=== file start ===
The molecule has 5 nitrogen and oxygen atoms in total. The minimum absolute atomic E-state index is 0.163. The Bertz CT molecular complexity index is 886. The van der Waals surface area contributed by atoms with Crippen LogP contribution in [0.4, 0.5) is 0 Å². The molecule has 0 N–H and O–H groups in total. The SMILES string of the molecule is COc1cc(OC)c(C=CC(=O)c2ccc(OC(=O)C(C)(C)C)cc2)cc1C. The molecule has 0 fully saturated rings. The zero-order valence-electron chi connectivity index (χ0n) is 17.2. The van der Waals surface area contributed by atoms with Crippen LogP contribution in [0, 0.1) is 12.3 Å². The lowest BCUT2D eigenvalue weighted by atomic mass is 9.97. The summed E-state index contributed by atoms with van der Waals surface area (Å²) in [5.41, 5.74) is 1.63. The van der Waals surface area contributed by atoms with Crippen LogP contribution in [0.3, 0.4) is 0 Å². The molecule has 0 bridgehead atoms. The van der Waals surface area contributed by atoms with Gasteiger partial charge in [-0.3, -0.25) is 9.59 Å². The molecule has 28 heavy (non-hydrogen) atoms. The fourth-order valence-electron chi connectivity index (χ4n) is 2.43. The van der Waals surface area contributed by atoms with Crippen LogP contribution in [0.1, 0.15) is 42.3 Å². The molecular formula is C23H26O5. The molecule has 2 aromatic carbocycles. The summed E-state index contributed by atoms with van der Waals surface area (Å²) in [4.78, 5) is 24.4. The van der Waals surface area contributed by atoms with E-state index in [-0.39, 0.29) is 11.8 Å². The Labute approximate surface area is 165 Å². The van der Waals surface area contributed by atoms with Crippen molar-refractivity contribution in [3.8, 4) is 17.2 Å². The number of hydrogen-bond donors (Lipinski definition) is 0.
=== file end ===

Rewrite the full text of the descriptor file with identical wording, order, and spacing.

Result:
The molecule has 5 nitrogen and oxygen atoms in total. The minimum absolute atomic E-state index is 0.163. The Bertz CT molecular complexity index is 886. The van der Waals surface area contributed by atoms with Crippen LogP contribution in [0.4, 0.5) is 0 Å². The molecule has 0 N–H and O–H groups in total. The SMILES string of the molecule is COc1cc(OC)c(C=CC(=O)c2ccc(OC(=O)C(C)(C)C)cc2)cc1C. The molecule has 0 fully saturated rings. The zero-order valence-electron chi connectivity index (χ0n) is 17.2. The van der Waals surface area contributed by atoms with Crippen LogP contribution in [0, 0.1) is 12.3 Å². The lowest BCUT2D eigenvalue weighted by atomic mass is 9.97. The summed E-state index contributed by atoms with van der Waals surface area (Å²) in [5.41, 5.74) is 1.63. The van der Waals surface area contributed by atoms with Crippen LogP contribution in [0.3, 0.4) is 0 Å². The molecule has 0 bridgehead atoms. The van der Waals surface area contributed by atoms with Gasteiger partial charge in [-0.3, -0.25) is 9.59 Å². The molecule has 28 heavy (non-hydrogen) atoms. The fourth-order valence-electron chi connectivity index (χ4n) is 2.43. The van der Waals surface area contributed by atoms with Crippen LogP contribution in [0.1, 0.15) is 42.3 Å². The molecular formula is C23H26O5. The molecule has 2 aromatic carbocycles. The summed E-state index contributed by atoms with van der Waals surface area (Å²) in [4.78, 5) is 24.4. The van der Waals surface area contributed by atoms with E-state index in [-0.39, 0.29) is 11.8 Å². The Labute approximate surface area is 165 Å². The van der Waals surface area contributed by atoms with Crippen molar-refractivity contribution in [3.8, 4) is 17.2 Å². The number of hydrogen-bond donors (Lipinski definition) is 0.